Salvation Army kicks off Red Kettle Campaign

DOVER — Shoppers around Delaware will start to hear that familiar ringing of the bells while entering stores this weekend, as The Salvation Army begins its traditional Red Kettle Campaign for this holiday season.

The red kettle often evokes romantic images of people meandering into department stores to shop for Christmas presents, or entering grocery stores to secure their food on cold, blustery nights with snow gently falling from the skies.

However, this year, the Red Kettle Campaign is meeting head-on with modern technology, as each kettle manned by Salvation Army volunteers will feature Apple and Google Pay technology that will allow people to also donate via their smartphones.

“We are excited this year that we have gotten to the point with our kettle efforts where we can now accept your Apple and Google Pay right at the kettle, and I’m excited about that,” said Captain Timothy Sheehan, state coordinator for the Salvation Army. “I’m still the old guy who carries cash, but we now have that (smartphone) option that is available.

“One hundred and twenty-eight years ago, Captain (Joseph) McPhee, on a pier in San Francisco, started (the kettle campaign) with a pot looking for folks to make a donation, and now here we are saying to you 128 years later, ‘We’ll take your change, we’ll take your dollars, we’ll take your Apple and Google Pay.”

Captain Sheehan unveiled the news at a kickoff for this year’s Salvation Army’s Red Kettle Campaign on Friday on the steps in front of Legislative Hall in Dover.
“It’s our goal this year across the state of Delaware in these red pots to raise $500,000,” he said. “You see that number and you go, ‘Oh, that seems like that’s a lot.’ With all of us across the First State pitching in our part — pennies, nickels, dimes, dollars, electronic pay — I’m sure in my heart and I know we can raise $500,000-plus.”

The Red Kettle Campaign is The Salvation Army’s biggest fundraiser and is the most iconic image associated with the organization. The Red Kettle campaign raised nearly $450,000 dollars in Delaware last year.

Dennis and Sharon Young moved to Smyrna last year and are now Kent County’s representatives for The Salvation Army. Both said they have met many kind and generous people since moving to the area and are optimistic they will be able to help the organization set a new giving record.

“In terms of being able to help those who are in need we’ve got great expectations that we will surpass last year’s fundraising goals and with the more funds we are able to raise, the more people we can help,” Mr. Young said. “So, we’re excited about that.”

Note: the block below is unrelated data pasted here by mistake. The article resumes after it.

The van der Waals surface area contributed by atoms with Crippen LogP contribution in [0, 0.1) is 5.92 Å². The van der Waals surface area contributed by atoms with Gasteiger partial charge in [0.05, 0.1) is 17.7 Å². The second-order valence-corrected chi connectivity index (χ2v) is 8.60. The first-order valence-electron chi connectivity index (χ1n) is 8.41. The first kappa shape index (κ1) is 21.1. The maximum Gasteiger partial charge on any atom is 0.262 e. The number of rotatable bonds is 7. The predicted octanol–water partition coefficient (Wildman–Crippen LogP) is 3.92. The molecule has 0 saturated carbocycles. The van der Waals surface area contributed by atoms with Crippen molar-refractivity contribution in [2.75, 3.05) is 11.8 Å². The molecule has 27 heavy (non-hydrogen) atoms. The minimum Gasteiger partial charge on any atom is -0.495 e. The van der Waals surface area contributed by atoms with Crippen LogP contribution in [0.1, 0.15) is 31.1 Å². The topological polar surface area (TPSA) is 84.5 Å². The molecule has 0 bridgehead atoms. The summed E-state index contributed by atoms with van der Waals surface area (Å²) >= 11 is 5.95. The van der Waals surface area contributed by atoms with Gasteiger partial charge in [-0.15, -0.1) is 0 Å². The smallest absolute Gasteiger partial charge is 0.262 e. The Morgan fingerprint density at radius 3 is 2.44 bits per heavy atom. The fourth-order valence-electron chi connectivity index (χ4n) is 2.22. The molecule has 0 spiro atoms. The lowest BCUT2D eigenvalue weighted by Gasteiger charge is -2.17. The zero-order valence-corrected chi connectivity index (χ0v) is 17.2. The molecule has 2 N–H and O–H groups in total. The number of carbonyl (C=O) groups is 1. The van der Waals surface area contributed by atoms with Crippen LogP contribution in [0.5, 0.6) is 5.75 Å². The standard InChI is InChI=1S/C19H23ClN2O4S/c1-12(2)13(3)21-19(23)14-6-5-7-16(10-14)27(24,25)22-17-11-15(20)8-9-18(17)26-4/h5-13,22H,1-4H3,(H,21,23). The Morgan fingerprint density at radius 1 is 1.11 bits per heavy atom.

He added that volunteers will be ringing bells for donations in front of 19 stores scattered around Kent County, from Smyrna to Dover to Milford.
Sharon Young is looking forward to getting things going this holiday season.
“I believe the people in Kent County are giving and they’re really going to help us out this year,” Mrs. Young said. “I believe there’s going to be a good spirit of giving. The ringing of the bells gives you that holiday feeling and it makes you want to help people. When you hear those bells, you feel a desire to help because you know that’s what it means — it means somebody is going to get blessed.”

Volunteers will be ringing their bells alongside big red kettles across the state of Delaware every day, except Sundays and Thanksgiving, from Friday’s kickoff event all the way to Christmas Eve.

Captain Sheehan said the money that is raised is not just used for the holidays, it is spread to assist numerous programs throughout the year, including emergency shelter, child care, senior centers, providing meals every day to the underprivileged, and offering activities to children, such as music, exercise, gym and basketball.

“Our newest cause that we have become a leading agency in is our anti-human trafficking program here in the state of Delaware and with a lot of partners are able to move forward and continue to rescue lives that are in some very unusual situations,” he said.

Friday’s kickoff at Legislative Hall featured a brass band playing Christmas carols, a couple of traditional red kettles and an inflated red kettle that stood 10-feet high. The odd thing was that temperatures were bearable in the low 50s under sunny skies.

“It’s always nice to kick off kettles on a nice, warm sunny day because then, when we get closer and it snows, your heart gets to feeling more sympathetic to those (volunteers) who are standing by kettles in the wind and the snow and all that kind of good stuff and you put a little more (in the kettle),” Captain Sheehan said. “You’ve heard the music, so you know what that means. It’s that time of year for the Salvation Army red kettles to hit the street as we look to raise some updated funds to support the folks who come through our doors every day looking for assistance.”

He added that the funds raised will help struggling individuals and families in local communities.

“Our red kettle is still out in an effort to provide the much-needed funding that we need to help people, not only during the holidays but they come to us every day,” said Captain Sheehan. “We see people coming to us every day for the basic needs of life. They get to a point in life where they have to make some tough decisions, ‘Do I buy groceries or do I pay rent?,’ or ‘Do I buy my prescriptions or do I buy groceries?,’ and the Salvation Army now, for more than 150 years has been there around the world meeting the needs of those who come through the door.

“We only do that with partners like you, our donors. It’s not an ‘us’ show, it’s a ‘we’ show. It takes all of us pulling together.”

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